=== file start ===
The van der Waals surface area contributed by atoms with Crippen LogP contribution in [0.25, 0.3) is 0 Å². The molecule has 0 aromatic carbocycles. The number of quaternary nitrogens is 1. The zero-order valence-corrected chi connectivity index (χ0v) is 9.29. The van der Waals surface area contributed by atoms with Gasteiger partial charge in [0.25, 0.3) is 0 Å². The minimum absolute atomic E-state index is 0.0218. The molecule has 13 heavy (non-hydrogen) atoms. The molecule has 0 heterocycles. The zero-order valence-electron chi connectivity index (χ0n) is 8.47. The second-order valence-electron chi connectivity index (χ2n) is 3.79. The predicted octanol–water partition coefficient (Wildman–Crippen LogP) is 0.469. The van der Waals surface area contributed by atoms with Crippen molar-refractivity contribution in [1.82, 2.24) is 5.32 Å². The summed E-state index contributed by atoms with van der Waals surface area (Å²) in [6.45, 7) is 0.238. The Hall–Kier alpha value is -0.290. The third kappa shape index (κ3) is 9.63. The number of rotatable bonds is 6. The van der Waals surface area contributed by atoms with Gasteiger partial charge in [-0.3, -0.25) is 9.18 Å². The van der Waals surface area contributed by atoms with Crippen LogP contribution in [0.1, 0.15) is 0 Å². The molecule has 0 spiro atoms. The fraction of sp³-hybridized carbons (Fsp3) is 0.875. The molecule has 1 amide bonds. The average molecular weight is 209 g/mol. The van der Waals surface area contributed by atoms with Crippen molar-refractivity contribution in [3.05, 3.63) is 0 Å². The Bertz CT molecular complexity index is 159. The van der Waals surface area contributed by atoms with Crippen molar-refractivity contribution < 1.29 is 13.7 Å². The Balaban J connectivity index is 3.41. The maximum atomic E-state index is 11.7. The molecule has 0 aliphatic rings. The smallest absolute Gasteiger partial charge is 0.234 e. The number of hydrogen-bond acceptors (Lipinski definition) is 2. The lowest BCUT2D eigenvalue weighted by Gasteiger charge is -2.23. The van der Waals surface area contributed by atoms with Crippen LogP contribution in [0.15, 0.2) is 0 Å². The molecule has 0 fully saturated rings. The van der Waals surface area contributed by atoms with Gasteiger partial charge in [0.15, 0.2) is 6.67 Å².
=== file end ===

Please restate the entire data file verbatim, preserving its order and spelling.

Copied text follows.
The van der Waals surface area contributed by atoms with Crippen LogP contribution in [0.25, 0.3) is 0 Å². The molecule has 0 aromatic carbocycles. The number of quaternary nitrogens is 1. The zero-order valence-corrected chi connectivity index (χ0v) is 9.29. The van der Waals surface area contributed by atoms with Gasteiger partial charge in [0.25, 0.3) is 0 Å². The minimum absolute atomic E-state index is 0.0218. The molecule has 13 heavy (non-hydrogen) atoms. The molecule has 0 heterocycles. The zero-order valence-electron chi connectivity index (χ0n) is 8.47. The second-order valence-electron chi connectivity index (χ2n) is 3.79. The predicted octanol–water partition coefficient (Wildman–Crippen LogP) is 0.469. The van der Waals surface area contributed by atoms with Crippen molar-refractivity contribution in [1.82, 2.24) is 5.32 Å². The summed E-state index contributed by atoms with van der Waals surface area (Å²) in [6.45, 7) is 0.238. The Hall–Kier alpha value is -0.290. The third kappa shape index (κ3) is 9.63. The number of rotatable bonds is 6. The van der Waals surface area contributed by atoms with Gasteiger partial charge in [-0.3, -0.25) is 9.18 Å². The van der Waals surface area contributed by atoms with Crippen LogP contribution in [0.1, 0.15) is 0 Å². The molecule has 0 spiro atoms. The fraction of sp³-hybridized carbons (Fsp3) is 0.875. The molecule has 1 amide bonds. The average molecular weight is 209 g/mol. The van der Waals surface area contributed by atoms with Crippen molar-refractivity contribution in [3.05, 3.63) is 0 Å². The Bertz CT molecular complexity index is 159. The van der Waals surface area contributed by atoms with Crippen molar-refractivity contribution < 1.29 is 13.7 Å². The Balaban J connectivity index is 3.41. The maximum atomic E-state index is 11.7. The molecule has 0 aliphatic rings. The smallest absolute Gasteiger partial charge is 0.234 e. The number of hydrogen-bond acceptors (Lipinski definition) is 2. The lowest BCUT2D eigenvalue weighted by Gasteiger charge is -2.23. The van der Waals surface area contributed by atoms with Crippen LogP contribution in [0.15, 0.2) is 0 Å². The molecule has 0 fully saturated rings. The van der Waals surface area contributed by atoms with Gasteiger partial charge in [0.15, 0.2) is 6.67 Å².